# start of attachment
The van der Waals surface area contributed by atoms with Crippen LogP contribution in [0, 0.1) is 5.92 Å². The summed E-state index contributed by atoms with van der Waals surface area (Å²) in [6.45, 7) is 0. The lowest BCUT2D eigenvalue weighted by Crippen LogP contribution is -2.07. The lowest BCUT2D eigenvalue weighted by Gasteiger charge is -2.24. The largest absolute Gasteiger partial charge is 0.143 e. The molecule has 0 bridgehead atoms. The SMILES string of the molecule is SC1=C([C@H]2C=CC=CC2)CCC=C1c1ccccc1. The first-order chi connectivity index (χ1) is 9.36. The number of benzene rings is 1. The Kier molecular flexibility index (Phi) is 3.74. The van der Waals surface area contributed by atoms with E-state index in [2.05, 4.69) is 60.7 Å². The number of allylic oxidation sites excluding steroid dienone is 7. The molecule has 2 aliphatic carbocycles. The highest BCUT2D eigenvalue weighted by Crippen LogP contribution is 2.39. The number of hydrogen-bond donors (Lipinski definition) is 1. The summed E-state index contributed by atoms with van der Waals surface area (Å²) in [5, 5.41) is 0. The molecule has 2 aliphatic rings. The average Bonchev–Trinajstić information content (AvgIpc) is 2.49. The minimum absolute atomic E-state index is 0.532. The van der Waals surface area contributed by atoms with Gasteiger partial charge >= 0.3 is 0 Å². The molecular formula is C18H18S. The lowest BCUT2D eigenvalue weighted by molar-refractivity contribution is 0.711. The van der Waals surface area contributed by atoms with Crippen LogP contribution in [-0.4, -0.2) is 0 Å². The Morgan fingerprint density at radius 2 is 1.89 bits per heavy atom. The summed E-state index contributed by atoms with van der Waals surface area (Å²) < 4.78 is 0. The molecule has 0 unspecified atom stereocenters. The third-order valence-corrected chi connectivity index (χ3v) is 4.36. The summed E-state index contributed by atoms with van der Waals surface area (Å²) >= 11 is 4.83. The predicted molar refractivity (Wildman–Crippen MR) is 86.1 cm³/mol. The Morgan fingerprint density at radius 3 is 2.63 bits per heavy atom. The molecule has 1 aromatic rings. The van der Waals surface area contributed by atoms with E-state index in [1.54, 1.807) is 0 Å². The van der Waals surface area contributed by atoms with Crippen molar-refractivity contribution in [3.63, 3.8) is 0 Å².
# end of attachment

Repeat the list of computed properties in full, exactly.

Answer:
The van der Waals surface area contributed by atoms with Crippen LogP contribution in [0, 0.1) is 5.92 Å². The summed E-state index contributed by atoms with van der Waals surface area (Å²) in [6.45, 7) is 0. The lowest BCUT2D eigenvalue weighted by Crippen LogP contribution is -2.07. The lowest BCUT2D eigenvalue weighted by Gasteiger charge is -2.24. The largest absolute Gasteiger partial charge is 0.143 e. The molecule has 0 bridgehead atoms. The SMILES string of the molecule is SC1=C([C@H]2C=CC=CC2)CCC=C1c1ccccc1. The first-order chi connectivity index (χ1) is 9.36. The number of benzene rings is 1. The Kier molecular flexibility index (Phi) is 3.74. The van der Waals surface area contributed by atoms with E-state index in [2.05, 4.69) is 60.7 Å². The number of allylic oxidation sites excluding steroid dienone is 7. The molecule has 2 aliphatic carbocycles. The highest BCUT2D eigenvalue weighted by Crippen LogP contribution is 2.39. The number of hydrogen-bond donors (Lipinski definition) is 1. The summed E-state index contributed by atoms with van der Waals surface area (Å²) in [5, 5.41) is 0. The molecule has 2 aliphatic rings. The average Bonchev–Trinajstić information content (AvgIpc) is 2.49. The minimum absolute atomic E-state index is 0.532. The van der Waals surface area contributed by atoms with Gasteiger partial charge >= 0.3 is 0 Å². The molecular formula is C18H18S. The lowest BCUT2D eigenvalue weighted by molar-refractivity contribution is 0.711. The van der Waals surface area contributed by atoms with Crippen LogP contribution in [-0.4, -0.2) is 0 Å². The Morgan fingerprint density at radius 2 is 1.89 bits per heavy atom. The summed E-state index contributed by atoms with van der Waals surface area (Å²) < 4.78 is 0. The molecule has 0 unspecified atom stereocenters. The third-order valence-corrected chi connectivity index (χ3v) is 4.36. The summed E-state index contributed by atoms with van der Waals surface area (Å²) >= 11 is 4.83. The predicted molar refractivity (Wildman–Crippen MR) is 86.1 cm³/mol. The Morgan fingerprint density at radius 3 is 2.63 bits per heavy atom. The molecule has 1 aromatic rings. The van der Waals surface area contributed by atoms with E-state index in [1.54, 1.807) is 0 Å². The van der Waals surface area contributed by atoms with Crippen molar-refractivity contribution in [3.63, 3.8) is 0 Å².